Under the sea is a whole new world with its own geology. Dr Aaron Micallef writes about the MARCAN project, shedding light on the freshwater reserves sitting beneath the sea’s saltwater and how they can be used to alleviate the groundwater problem plaguing The Maltese Islands.
Listen to this article as a podcast
We have a water problem. By 2020 shrinking freshwater resources and growing demand will lead to 40% of the global population experiencing problems of water scarcity. When it comes to water resources per inhabitant, Malta is one of the ten poorest countries in the world. Water shortages in other countries have led to food shortages, economic slowdowns, and even increased global conflict. Addressing local and global freshwater shortages is a matter of urgent concern.
Solutions? There are a few. Many call for water recycling and better controls over its use. But the world is not always as straightforward as we would like it to be, and these ideas are not always feasible. Groundwater resources may be compromised by contamination, sea level rise, or conflicts with neighbouring states, as in the case of Pakistan and the Maldives. So, we need to think out of the box.
One solution may be found at the bottom of the ocean. In the past few decades a number of serendipitous discoveries of freshwater, down to hundreds of metres depth below the seafloor, have been made during oil exploration campaigns. Freshwater reservoirs can form underwater in two ways: either the sediment/rock layer that hosts the groundwater extends from the coastline to the seafloor, or the groundwater is ‘fossilised’, a remnant of when sea levels were significantly lower than today and part of the seafloor was exposed. Recent estimates put the volume of freshwater hosted in sediment and rock off shore at half a million cubic kilometres of freshwater: equivalent to four times the volume of water used by humans in the past 200 years.
Offshore groundwater has recently raised the interest of geoscientists at the Marine Geology & Seafloor Surveying (MGSS) group of the Department of Geosciences (Faculty of Science, University of Malta), and not just for its potential use as a source of freshwater in the future. During the last 100 years, groundwater has been proposed as an important player in shaping onshore and off shore landscapes; however a definitive link remains to be made. For the majority of the last 2.5 million years, the sea level was up to 130 metres below present levels, creating suitable conditions for the development of extensive groundwater systems across large areas of the global seafloor. It is thought that these systems may have controlled dangerous processes such as submarine landsliding, transporting sediment across continental shelves and into the deep ocean, effectively creating underwater avalanches that destroy seafloor infrastructure. They also play a role in generating tsunamis and contribute to canyon formation. Should this theory be correct, our understanding of groundwater systems needs swift revision; however, data around the subject is sparse, and this is why the MGSS geoscientists developed the MARCAN project.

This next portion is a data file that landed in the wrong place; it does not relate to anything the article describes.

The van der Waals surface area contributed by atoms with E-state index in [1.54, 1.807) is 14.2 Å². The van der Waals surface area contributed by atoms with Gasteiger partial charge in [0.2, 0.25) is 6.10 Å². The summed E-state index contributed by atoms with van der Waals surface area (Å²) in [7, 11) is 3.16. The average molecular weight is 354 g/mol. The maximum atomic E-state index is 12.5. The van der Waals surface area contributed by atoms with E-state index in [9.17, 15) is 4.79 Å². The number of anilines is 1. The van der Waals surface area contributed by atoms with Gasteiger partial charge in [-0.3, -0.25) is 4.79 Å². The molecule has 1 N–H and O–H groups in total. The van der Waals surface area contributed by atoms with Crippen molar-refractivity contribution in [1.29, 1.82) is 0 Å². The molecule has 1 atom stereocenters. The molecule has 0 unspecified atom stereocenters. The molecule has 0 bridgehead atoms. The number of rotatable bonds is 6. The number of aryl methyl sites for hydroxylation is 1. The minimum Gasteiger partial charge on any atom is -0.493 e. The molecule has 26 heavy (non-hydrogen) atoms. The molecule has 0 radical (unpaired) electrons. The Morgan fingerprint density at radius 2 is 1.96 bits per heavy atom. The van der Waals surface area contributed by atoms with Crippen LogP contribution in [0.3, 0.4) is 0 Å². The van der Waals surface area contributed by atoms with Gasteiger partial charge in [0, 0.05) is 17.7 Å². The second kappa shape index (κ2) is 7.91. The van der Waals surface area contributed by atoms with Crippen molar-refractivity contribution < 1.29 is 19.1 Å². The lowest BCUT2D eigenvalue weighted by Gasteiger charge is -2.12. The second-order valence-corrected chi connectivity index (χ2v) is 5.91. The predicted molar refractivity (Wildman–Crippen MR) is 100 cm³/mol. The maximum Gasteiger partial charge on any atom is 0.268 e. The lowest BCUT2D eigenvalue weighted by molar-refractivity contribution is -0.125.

Funded by a European Research Council Starting grant, MARCAN is a five-year project that will define the characteristics and dynamics of off shore groundwater in unprecedented detail, and determine whether it plays an important role in marine geology. Led by myself, Aaron Micallef, the MGSS team brings together geologists, geomorphologists, geophysicists, geochemists, hydrogeologists, and engineers from the University of Malta, GEOMAR in Germany, NIWA in New Zealand, and the New Mexico Institute of Mining and Technology in the USA.
The first phase of the MARCAN project involved an expedition to the South Island of New Zealand, one of the project’s two study areas. In April 2017 the project team sailed from Wellington on board the research vessel Tangaroa and spent four weeks surveying the seafloor off shore Timaru, which hosts one of the shallowest off shore groundwater systems in the world. The scientists used advanced technologies such as marine controlled-source electromagnetism to map sub-seafloor salinity, as well as a suite of geophysical and chemical data to generate a 3D groundwater model of the region. The expedition also involved a terrestrial component, whereby the coastline close to Ashburton was surveyed with drone and electromagnetic induction to characterise the onshore-off shore interface. Similar expeditions are planned for the Maltese Islands in late 2017. Much of the data sets acquired during the expedition are being processed, but there are good indications that an extensive reservoir occurs off shore. We also found widespread evidence of gas seepage (methane), which could complicate our investigation.
During the next five years, experiments and numerical modelling will be carried out. This will later allow us to use that data to run simulations of groundwater erosion in the laboratory and determine whether it is an effective process in shaping the terrestrial and submarine landscapes.
The project presents a unique opportunity to address long-standing questions in terrestrial and marine geology and bring about a great leap forward in our understanding of some of the most widespread and significant landforms on Earth, but not just that. Groundwater seepage has also been proposed as an important factor shaping landforms on Mars. The project also has important applications. MARCAN will contribute essential environmental baseline data, scientific knowledge, and observational tools to make the Maltese Islands and the EU a leader in the assessment and environmentally-sustainable exploitation of valuable off shore groundwater resources. This could be the beginning of a revolution in the groundwater problem.